C-Peptide

What is C-peptide?

This test measures the amount of C-peptide in the blood. C-peptide and insulin are produced in the pancreas at the same rate and released into the bloodstream in equal amounts when insulin is required in response to increased glucose levels. C-peptide stays in the bloodstream longer than insulin, making it a useful marker of insulin production. It can be used to differentiate between Type I and Type II diabetes.

Low or no C-peptide means that your pancreas is producing little or no insulin. This could be normal if you have not eaten recently, as your blood sugar and insulin levels are naturally low when fasting.

Why test C-peptide?

Health Check
Discover your risk factors for lifestyle diseases in time to do something about them.

Health History
A family or personal history of blood sugar problems such as diabetes, smoking, drinking, being overweight, and/or poor diet.

Monitoring
To monitor or evaluate the impact of your supplements or see how much to take.

What causes low C-peptide levels?

Low C-peptide levels suggest that your pancreas isn’t working well, and your body isn’t making enough insulin. Possible reasons include diabetes Type I and Type II, insulin therapy, low blood glucose in diabetics on insulin, long periods of fasting or starvation, and poor pancreas function from, for example, pancreatitis.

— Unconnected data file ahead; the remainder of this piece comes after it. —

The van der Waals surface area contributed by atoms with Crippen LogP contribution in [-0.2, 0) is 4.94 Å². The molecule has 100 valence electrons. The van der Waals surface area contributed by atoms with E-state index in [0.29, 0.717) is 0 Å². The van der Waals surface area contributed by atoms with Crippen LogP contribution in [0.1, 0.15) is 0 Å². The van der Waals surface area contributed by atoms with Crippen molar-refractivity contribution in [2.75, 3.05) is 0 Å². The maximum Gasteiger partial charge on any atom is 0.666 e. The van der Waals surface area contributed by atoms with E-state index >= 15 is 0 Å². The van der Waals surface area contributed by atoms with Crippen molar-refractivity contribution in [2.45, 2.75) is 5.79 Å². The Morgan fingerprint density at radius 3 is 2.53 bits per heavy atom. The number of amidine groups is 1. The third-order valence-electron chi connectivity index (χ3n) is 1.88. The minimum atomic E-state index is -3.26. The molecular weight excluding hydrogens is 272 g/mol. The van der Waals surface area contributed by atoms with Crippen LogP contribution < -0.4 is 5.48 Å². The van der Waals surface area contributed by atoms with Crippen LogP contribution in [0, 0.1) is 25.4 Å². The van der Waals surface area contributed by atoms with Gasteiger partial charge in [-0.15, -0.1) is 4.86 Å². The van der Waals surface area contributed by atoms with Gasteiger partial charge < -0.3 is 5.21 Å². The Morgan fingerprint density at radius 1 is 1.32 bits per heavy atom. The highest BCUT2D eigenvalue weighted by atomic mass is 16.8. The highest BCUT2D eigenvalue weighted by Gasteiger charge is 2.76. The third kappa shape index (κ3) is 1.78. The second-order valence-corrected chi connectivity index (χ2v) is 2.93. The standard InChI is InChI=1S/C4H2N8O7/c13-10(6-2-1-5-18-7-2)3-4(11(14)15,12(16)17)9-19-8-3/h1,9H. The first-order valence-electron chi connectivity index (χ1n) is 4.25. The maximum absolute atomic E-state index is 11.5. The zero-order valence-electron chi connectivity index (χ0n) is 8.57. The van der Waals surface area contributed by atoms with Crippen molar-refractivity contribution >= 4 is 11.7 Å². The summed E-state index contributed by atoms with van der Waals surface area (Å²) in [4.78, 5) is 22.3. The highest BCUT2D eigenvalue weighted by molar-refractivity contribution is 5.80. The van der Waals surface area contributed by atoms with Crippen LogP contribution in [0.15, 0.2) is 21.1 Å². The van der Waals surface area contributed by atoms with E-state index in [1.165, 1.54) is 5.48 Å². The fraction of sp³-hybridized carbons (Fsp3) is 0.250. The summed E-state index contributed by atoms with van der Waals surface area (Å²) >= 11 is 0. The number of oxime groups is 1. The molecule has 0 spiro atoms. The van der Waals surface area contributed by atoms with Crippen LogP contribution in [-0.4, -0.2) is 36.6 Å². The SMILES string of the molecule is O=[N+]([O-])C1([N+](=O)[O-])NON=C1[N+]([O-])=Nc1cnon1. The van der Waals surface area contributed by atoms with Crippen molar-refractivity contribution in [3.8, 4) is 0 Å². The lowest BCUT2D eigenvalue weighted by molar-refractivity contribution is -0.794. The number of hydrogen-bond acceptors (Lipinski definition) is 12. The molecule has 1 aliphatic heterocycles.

What causes high C-peptide levels?

A high level of C-peptide usually indicates a high level of insulin production, either in response to a high blood glucose caused by glucose intake and/or by insulin resistance. Higher than expected C-peptide levels can be caused by eating a high-carbohydrate meal, insulin resistance, obesity, kidney disease, cortisol excess due to Cushing syndrome and occasionally insulin-producing tumours, which are usually benign. Some medications increase C-peptide, including diabetes medications and glucocorticoids. Pregnancy can increase C-peptide levels.

More information

Repeat C-peptide tests should be undertaken by the same laboratory using the same method. For instance, if you have previously had a test done at Karolinska you should repeat the test at Karolinska.

Instructions

The day before

Do not eat or drink anything except water for at least 10 (preferably 12) hours before taking this test.

On the day
Remember to take I.D. with you when going to take a test. Arrive early and sit down quietly for 15 minutes before taking a test.

© 2024 Nordic Wellth AB Terms Of Use